Films as ‘Ushers of Democracy’: Case studies from select Islamic countries

Published date01 June 2011
Date01 June 2011
Subject MatterArticle
Films as 'Ushers of Democracy':
Case studies from select Islamic countries
Shankhamala Roy
Democracy and the role of media, is a much cultivated theme. Media, in
progressive civil societies, are looked upon as a vehicle of promotion of
democracy. By the simplest definition democracy is a system of
Government in which political independence is retained by the people.
Again, democracy is supposed to have a natural camaraderie with coinages
like liberty equality fraternity or equity justice emancipation. Thus, if a
society incorporates democracy, it is expected to embody those other
virtues too and the media, according to many, could make handsome
contributions to strengthening these traits.
Film as we know is a very powerful medium of communication. It is
expected therefore that films of a particular region reflect the democratic
churnings and aspirations specific to that region. In this article we propose
to look at a cross-section of films produced in some Islamic countries. In
terms of political systems, these countries are furthest from democracy. Yet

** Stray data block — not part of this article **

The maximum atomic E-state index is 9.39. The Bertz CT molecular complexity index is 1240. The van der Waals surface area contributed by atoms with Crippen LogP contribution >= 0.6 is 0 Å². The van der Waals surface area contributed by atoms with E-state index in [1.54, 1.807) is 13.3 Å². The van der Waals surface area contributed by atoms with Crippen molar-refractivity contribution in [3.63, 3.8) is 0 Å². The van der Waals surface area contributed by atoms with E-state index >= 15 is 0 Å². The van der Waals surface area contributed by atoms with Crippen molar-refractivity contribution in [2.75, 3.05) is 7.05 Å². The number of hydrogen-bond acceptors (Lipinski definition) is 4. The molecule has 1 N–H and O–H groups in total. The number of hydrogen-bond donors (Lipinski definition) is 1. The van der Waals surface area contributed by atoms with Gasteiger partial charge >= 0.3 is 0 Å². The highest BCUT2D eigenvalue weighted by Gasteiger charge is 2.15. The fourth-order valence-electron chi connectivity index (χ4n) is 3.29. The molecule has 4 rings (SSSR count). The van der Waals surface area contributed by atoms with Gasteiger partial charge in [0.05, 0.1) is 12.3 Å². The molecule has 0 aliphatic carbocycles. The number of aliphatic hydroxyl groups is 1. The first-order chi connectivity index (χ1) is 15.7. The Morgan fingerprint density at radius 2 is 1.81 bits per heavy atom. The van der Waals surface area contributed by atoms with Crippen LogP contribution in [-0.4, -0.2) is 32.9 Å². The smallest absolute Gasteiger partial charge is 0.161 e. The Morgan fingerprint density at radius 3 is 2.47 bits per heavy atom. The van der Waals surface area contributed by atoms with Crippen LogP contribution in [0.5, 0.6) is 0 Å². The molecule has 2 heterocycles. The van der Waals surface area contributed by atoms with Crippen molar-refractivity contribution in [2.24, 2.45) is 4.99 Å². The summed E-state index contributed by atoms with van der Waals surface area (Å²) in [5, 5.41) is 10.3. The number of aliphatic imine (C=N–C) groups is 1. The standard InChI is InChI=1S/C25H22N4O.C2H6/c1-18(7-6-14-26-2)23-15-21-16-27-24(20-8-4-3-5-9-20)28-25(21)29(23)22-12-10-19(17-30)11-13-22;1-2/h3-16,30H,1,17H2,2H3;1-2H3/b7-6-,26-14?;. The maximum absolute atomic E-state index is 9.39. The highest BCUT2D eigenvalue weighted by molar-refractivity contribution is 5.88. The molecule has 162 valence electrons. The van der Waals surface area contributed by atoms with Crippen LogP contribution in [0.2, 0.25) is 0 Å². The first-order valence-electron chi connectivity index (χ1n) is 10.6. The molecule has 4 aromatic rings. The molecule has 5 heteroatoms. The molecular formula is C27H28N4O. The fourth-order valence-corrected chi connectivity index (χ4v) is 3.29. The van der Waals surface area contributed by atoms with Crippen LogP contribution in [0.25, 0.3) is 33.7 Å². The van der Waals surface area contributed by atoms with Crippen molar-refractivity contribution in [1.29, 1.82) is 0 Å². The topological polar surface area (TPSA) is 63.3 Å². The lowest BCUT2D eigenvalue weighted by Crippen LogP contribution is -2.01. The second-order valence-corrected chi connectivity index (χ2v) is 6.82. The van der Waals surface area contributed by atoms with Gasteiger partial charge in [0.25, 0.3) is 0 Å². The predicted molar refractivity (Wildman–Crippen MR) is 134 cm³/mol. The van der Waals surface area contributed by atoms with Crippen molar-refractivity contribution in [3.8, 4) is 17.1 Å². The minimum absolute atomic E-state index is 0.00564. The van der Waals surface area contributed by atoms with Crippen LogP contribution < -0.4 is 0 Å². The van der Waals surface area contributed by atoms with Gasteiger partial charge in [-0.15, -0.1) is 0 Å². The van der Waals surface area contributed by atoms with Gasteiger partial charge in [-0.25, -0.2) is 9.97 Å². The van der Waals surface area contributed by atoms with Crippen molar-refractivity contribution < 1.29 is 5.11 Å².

'Osama' and 'Kandahar' - two films of Afghanistan and 'Khuda Ke Liye'/ 'In
The Name Of God' a Pakistani film enthralled viewers through their
democratic connotations. Besides, 'Whisper with the Wind' and 'Offside' -
two brilliant films made by two Iranian filmmakers celebrated popular
yearnings for democracy in delicate and sensitive ways.
'Osama', 2003 film by Siddiq Barmak was the first film to be shot
entirely in Afghanistan since 1996, when the Taliban regime banned
production of films in the country. The film starts with a shot showing a
demonstration by Afghani widows in blue burqas for their right to work.
They are eventually forced to disperse by Talibans with guns and water
cannons. The Taliban period from 1996 to 2001, was hellish for Afghani
women. Many had to take the guise of men just to live on and to support
their families. This film tells the story of a 12-year old Afghan girl in the
background of the extreme cruelty of Taliban era. Her mother disguised her
as a boy named Osama. She had to earn a living in the guise of a boy
because her father was dead and the Taliban had forbidden women to leave
house without a legal male companion. The little girl's hair was cut and she
planted the plait in a flower pot. This poetic sequence symbolized the

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